Best of the best: explore New York City’s top restaurants

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To write a list about the ten best restaurants in New York City is to call upon yourself a certain sense of doom and gloom. For one, there are so many to wade through, and then to choose from – think for a moment of every small patisserie hidden down an alleyway to the sprawling dining rooms that stand guard over Central Park. And then there’s the personal opinion of every New Yorker and visitor – each with their own favorite fare and neighborhood gem.

Now that we’ve all agreed it’s fully impossible to write a list of the ten best restaurants in New York City, let’s get down to business presenting you with a list of contenders for best restaurant. By no means is this list comprehensive, but it does offer a glimpse into New York’s culinary greatness. From obvious front runners like Eleven Madison Park to power charged wine bars, such as Wildair, we’re willing to bet that these restaurants will leave you supremely satisfied no matter your price point, location or crowd.

WILDAIR

In the cluster of craziness that’s become the new Lower East Side, a few spots rise above the noise. One, in particular, is Wildair, the laid-back sister restaurant of neighboring Contra. Helmed by two of the most exciting chefs in NYC, Wildair is mostly a wine bar…albeit one that serves really, really good food and unique, never-before-tasted pours. Most everything is made in-house, including the freshly baked bread that’s served with salted olive oil. The wagyu steak for two is also a star, but if you’re not looking to drop a cool Benjamin on grub, stick to the steak tartare topped with cheddar, horseradish and brazil nuts.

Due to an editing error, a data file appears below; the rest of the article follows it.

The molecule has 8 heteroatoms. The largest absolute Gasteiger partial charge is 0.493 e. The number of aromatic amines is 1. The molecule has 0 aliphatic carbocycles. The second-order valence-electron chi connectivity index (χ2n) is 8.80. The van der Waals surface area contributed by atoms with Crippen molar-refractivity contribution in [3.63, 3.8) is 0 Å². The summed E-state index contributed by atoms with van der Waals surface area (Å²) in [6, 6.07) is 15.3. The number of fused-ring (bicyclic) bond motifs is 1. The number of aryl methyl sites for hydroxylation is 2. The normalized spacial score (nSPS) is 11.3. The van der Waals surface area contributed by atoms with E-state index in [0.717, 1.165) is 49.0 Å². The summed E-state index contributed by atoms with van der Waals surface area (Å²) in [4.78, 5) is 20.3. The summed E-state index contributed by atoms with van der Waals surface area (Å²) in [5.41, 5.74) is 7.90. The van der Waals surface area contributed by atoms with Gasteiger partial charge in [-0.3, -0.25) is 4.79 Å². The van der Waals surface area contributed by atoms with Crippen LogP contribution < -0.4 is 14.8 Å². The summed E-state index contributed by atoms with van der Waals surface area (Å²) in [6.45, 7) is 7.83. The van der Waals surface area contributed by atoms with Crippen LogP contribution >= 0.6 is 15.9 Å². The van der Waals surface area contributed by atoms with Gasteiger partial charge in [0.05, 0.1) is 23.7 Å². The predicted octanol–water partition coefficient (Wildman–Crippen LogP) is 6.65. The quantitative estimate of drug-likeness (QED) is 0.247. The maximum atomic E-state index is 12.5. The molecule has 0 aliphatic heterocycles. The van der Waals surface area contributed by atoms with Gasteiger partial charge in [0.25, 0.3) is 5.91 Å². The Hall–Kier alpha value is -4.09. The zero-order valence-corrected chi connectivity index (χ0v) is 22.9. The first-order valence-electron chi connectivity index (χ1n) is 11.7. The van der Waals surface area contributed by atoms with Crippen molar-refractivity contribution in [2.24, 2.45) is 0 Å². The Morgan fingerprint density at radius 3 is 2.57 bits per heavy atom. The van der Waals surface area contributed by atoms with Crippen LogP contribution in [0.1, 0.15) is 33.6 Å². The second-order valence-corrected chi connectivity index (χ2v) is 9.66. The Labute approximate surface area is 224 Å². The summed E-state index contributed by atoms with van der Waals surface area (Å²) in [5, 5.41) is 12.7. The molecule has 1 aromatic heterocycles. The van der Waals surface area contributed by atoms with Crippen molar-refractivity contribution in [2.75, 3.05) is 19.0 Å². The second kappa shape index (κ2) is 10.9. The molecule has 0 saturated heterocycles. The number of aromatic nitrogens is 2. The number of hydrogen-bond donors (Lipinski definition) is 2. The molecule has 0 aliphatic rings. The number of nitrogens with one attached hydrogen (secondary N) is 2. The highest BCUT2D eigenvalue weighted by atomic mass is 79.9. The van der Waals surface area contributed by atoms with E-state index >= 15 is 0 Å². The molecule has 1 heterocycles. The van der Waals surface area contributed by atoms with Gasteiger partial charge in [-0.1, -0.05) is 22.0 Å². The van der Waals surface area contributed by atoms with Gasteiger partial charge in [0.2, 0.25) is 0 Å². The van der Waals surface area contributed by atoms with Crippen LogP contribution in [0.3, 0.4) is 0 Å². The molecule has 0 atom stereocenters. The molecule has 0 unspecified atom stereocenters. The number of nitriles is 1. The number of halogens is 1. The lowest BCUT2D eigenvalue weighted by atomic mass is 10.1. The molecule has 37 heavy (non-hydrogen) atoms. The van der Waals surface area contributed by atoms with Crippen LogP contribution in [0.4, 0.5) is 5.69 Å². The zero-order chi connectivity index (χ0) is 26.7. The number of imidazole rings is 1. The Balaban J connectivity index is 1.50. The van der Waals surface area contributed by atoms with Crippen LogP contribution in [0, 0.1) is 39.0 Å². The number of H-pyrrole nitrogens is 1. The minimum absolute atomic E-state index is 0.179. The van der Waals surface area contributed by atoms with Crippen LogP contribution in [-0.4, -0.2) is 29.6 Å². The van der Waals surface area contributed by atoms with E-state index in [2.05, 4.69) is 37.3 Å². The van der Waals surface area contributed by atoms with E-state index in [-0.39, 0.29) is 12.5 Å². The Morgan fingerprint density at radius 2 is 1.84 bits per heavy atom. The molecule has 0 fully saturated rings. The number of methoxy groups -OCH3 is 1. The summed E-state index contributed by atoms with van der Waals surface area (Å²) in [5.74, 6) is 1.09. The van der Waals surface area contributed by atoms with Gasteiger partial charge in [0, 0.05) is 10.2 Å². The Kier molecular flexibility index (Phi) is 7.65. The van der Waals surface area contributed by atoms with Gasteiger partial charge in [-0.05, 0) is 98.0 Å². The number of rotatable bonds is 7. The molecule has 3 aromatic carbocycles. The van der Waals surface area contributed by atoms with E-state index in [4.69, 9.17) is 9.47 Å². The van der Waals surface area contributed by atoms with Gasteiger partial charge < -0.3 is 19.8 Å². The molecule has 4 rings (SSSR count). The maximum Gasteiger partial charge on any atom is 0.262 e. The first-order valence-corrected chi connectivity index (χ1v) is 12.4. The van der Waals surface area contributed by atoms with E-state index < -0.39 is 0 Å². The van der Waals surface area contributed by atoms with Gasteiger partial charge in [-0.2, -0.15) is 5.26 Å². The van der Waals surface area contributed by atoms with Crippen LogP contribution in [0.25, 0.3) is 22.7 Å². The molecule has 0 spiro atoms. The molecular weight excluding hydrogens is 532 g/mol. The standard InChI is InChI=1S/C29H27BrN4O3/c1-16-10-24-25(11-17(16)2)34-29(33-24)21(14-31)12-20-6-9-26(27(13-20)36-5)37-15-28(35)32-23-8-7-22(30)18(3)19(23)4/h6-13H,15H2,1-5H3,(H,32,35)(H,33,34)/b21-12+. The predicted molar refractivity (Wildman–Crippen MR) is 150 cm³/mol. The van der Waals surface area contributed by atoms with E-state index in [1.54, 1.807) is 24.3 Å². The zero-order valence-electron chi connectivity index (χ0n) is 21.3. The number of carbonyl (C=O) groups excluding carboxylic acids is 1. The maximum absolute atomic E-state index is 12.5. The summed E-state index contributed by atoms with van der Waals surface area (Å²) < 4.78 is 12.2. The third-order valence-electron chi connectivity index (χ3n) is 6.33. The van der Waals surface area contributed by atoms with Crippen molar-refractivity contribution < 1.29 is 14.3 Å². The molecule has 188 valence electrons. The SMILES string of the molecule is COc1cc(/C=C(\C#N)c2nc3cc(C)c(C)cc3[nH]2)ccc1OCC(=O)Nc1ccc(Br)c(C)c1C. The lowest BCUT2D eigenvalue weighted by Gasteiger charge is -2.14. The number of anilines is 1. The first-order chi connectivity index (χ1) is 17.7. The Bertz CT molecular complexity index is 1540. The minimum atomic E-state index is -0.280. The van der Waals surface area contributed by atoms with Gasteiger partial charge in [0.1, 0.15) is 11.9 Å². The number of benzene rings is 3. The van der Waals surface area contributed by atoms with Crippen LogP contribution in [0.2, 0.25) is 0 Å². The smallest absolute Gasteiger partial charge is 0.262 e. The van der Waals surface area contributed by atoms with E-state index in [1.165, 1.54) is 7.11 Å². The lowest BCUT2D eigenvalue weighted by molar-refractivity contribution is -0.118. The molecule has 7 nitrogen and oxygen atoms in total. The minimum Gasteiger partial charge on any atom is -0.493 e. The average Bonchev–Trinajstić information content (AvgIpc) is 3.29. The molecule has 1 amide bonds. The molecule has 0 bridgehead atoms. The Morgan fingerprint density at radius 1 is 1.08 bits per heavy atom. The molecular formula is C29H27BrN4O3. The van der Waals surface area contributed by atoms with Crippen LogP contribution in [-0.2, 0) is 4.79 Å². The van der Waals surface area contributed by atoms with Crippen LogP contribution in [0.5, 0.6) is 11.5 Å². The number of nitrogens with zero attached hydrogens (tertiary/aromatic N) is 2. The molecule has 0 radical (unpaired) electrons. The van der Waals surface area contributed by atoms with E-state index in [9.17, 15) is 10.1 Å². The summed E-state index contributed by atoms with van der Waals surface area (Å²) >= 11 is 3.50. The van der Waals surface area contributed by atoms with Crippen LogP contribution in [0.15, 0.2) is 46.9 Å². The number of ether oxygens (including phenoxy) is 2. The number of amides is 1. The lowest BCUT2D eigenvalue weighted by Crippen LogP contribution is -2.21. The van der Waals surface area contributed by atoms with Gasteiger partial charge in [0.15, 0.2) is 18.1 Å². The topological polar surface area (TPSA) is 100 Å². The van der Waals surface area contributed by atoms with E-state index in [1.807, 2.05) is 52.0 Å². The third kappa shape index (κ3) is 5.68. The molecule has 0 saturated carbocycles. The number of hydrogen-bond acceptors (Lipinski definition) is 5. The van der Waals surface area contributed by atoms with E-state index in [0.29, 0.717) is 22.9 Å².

ELEVEN MADISON PARK

Eleven Madison Park recently underwent a major renovation, which still kept the building’s original Art Deco details and expanded the bar to accommodate more regulars. On the food front, acclaimed chef, Daniel Humm, continues to shine and delight. While the menu changes frequently, guests can expect innovative food, but without the pomp and pretension, that’s rampant amongst fine dining restaurants in the city. Grubstreet described the food as a move toward “hyper-minimal” with Humm himself saying, “Today, it’s (the food) much more about feeling – it’s harder to explain how to make something look organic and beautiful.” In any case, this is a showstopper of a meal that you won’t soon forget.

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